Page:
First, what is a primary care physician? We can take a partial definition excerpted from the American Academy of Family Practice: “A primary care physician…provides definitive care to the undifferentiated patient at the point of first contact, and takes continuing responsibility for providing the patient’s comprehensive care.”3 

So, at its most basic, a primary care physician sees the undiagnosed patient, usually at the point of first contact with a physician. It is that physician’s responsibility to diagnose this patient and then to treat or refer. Naturopathic physicians have always been trained as primary care physicians. Primary care does not mean providing a specific kind of care, such as antibiotics or vaccines. It means to provide the medicine of first contact (hence, primary care), to diagnose and treat that patient, and to do so within the scope of one’s practice. This is what I do and have done for over 42 years now. This is what we have always done as naturopathic physicians, and this is what we are trained and licensed to do. Remember, we are a separate and distinct branch of the healing arts. 

A second consideration is that of standards of care. Several preceptors I have worked with lately assume that there is a uniform standard of care and that this standard is the same for all physicians, for MDs as well as for us, and that it is imposed upon us by some outside authority. A simple examination of this proposition will demonstrate that it is incorrect. If a patient presents with a bladder infection, I will treat that patient most likely with a homeopathic medicine and/or a botanical medicine. Though I am licensed to prescribe antibiotics, it would be very unlikely that I would do that. But if I were a medical doctor, I would be expected to use an antibiotic, and if I use homeopathy or botanical medicine, my MD license could be challenged. In my talk to the WNDA, I presented 4 cases: Crohn’s disease, immune thrombocytopenia, interstitial cystitis, and an autoimmune disease. All were complex cases. All were successfully treated with traditional naturopathic therapeutics. All I did was within the general scope, training, and standard of care of naturopathic physicians. Nothing I did was within the scope, training, nor standard of care of conventional medicine. I am not subject to a conventional standard of care, and in most states or provinces, I could not apply it anyway, because it would be beyond the scope of my license. We have our own standard of care, and as naturopathic doctors, we determine what that is. 

The AANP, under the presidency of Thom Kruzel, ND, published the first naturopathic standard of care, which has been twice revised. It basically says that we should provide care that is logical and timely, within our scope and training, reevaluate as needed, change treatment if indicated, or refer if needed. In other words, do good and timely work in the best interest of our patient. Method or modality is irrelevant, for the most part. Do what works.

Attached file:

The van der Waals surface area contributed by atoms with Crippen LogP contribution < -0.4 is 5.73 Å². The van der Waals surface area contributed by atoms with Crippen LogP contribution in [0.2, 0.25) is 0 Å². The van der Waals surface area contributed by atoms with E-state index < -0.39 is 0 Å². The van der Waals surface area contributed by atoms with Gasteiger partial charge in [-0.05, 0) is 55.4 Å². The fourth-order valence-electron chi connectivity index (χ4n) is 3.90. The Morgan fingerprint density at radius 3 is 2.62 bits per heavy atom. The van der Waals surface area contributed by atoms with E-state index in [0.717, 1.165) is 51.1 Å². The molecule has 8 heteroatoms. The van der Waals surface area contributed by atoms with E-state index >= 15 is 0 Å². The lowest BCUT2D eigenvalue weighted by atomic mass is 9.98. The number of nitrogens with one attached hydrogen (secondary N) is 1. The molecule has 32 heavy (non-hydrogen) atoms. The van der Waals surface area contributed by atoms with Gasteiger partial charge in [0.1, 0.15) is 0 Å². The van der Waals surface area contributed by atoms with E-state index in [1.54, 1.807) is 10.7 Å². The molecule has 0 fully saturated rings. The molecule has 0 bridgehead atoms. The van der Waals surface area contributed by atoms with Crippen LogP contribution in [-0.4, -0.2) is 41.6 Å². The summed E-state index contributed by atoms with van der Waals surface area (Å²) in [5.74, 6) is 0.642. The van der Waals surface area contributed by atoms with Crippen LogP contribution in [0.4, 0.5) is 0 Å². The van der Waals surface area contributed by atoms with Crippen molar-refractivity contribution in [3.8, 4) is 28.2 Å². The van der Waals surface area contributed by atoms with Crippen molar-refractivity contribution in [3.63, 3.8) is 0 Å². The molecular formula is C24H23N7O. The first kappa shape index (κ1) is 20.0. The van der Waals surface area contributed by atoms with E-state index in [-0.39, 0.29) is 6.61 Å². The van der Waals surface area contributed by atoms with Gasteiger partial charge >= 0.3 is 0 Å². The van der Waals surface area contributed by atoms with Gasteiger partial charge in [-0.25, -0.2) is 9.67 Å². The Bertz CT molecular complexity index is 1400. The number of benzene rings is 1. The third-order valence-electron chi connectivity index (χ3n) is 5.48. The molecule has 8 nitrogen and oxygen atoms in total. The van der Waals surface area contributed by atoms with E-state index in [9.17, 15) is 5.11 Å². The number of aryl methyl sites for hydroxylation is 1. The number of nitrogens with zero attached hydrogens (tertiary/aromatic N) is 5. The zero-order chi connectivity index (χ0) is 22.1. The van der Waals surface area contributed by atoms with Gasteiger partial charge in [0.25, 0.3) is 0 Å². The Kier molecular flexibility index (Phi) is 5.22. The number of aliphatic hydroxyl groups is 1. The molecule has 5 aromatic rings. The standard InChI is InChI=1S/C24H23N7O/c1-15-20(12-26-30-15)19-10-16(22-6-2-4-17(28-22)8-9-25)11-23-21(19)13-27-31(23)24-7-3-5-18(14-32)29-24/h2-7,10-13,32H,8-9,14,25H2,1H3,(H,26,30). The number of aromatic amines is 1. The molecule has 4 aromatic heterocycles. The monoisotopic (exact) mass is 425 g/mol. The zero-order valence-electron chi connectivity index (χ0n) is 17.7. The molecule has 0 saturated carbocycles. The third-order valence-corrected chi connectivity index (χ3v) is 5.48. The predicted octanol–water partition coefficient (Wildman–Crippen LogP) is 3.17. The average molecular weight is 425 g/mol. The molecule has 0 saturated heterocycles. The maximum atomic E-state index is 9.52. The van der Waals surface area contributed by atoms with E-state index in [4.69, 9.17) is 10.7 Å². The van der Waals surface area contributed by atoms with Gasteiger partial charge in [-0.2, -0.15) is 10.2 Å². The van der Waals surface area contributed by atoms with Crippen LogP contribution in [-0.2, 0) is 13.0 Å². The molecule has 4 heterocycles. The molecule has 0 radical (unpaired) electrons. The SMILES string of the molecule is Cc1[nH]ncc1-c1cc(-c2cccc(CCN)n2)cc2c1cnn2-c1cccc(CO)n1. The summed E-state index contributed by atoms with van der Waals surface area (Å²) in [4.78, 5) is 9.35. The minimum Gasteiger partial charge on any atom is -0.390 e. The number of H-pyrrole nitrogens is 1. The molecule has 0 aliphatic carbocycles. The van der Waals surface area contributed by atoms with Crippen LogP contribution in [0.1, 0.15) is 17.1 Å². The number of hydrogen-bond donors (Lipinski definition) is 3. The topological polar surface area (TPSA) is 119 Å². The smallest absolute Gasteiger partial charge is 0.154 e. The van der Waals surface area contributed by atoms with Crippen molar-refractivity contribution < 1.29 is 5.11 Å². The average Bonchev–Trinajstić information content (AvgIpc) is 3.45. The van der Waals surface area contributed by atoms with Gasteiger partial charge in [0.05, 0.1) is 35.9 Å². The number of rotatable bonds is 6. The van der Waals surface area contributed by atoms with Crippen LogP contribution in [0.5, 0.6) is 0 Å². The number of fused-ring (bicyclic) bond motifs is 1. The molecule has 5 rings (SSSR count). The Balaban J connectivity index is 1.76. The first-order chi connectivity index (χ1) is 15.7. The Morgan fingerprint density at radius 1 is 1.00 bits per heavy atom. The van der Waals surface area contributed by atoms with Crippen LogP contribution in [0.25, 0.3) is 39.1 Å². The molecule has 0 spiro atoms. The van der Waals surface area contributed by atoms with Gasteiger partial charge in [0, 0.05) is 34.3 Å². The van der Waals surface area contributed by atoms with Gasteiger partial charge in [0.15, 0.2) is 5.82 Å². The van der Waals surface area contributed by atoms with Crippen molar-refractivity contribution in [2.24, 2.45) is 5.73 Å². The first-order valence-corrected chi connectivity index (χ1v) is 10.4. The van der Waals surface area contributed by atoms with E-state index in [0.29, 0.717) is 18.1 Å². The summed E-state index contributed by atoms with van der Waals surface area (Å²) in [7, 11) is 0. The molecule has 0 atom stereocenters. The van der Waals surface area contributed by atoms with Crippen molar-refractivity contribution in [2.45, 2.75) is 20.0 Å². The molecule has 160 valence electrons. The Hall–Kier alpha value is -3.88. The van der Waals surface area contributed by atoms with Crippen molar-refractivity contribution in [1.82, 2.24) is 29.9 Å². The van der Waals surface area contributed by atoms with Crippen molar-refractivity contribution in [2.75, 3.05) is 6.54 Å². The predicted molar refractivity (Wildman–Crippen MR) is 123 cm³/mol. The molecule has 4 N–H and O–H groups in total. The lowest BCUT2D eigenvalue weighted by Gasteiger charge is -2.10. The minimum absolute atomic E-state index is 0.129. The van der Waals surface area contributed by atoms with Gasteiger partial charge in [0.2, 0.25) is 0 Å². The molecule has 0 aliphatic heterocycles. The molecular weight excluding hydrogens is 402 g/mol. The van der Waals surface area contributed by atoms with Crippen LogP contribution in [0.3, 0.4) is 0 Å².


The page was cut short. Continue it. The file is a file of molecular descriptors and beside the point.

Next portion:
I love our little profession. I love seeing people heal. I am proud and humbled by what we have accomplished in the past 50 years of regenerating naturopathic medicine. I take great pleasure in practicing as a primary care naturopathic generalist, in the vitalist tradition. 

Respectfully, 

Jared Zeff, ND, VNMI, LAc 

References

  1. Zeff J. Notes from the field: August, 2019. Naturopathic Doctor News and Review. https://ndnr.com/cardiopulmonary-medicine/notes-from-the-field-august-2019/. Published November 12, 2019. Accessed June 12, 2022. 
  1. Zeff J. Notes from the field: November, 2020. Naturopathic Doctor News and Review. https://ndnr.com/clinical-pearls/notes-from-the-field-november-2020/. Published April 7, 2021. Accessed June 12, 2022. 
  1. Primary care. AAFP Home. https://www.aafp.org/about/policies/all/primary-care.html#Primary%20Care. Published December 12, 2019. Accessed June 12, 2022. 

Jared L. Zeff, ND, VNMI, LAc, is a licensed doctor of naturopathic medicine and a licensed acupuncturist. In addition to functioning as Medical Director at the Salmon Creek Naturopathic Clinic in Vancouver, WA, Dr Zeff teaches on the faculty at National University of Natural Medicine in Portland, OR, where he was also Dean from 1988 to 1993, and holds a professorship in Naturopathic Medicine. Dr Zeff is a graduate of the University of California, NCNM, and the Emperor’s College of Traditional Oriental Medicine. He, along with Pamela Snider, is the author of the AANP’s Definition of Naturopathic Medicine, and the Therapeutic Order concept.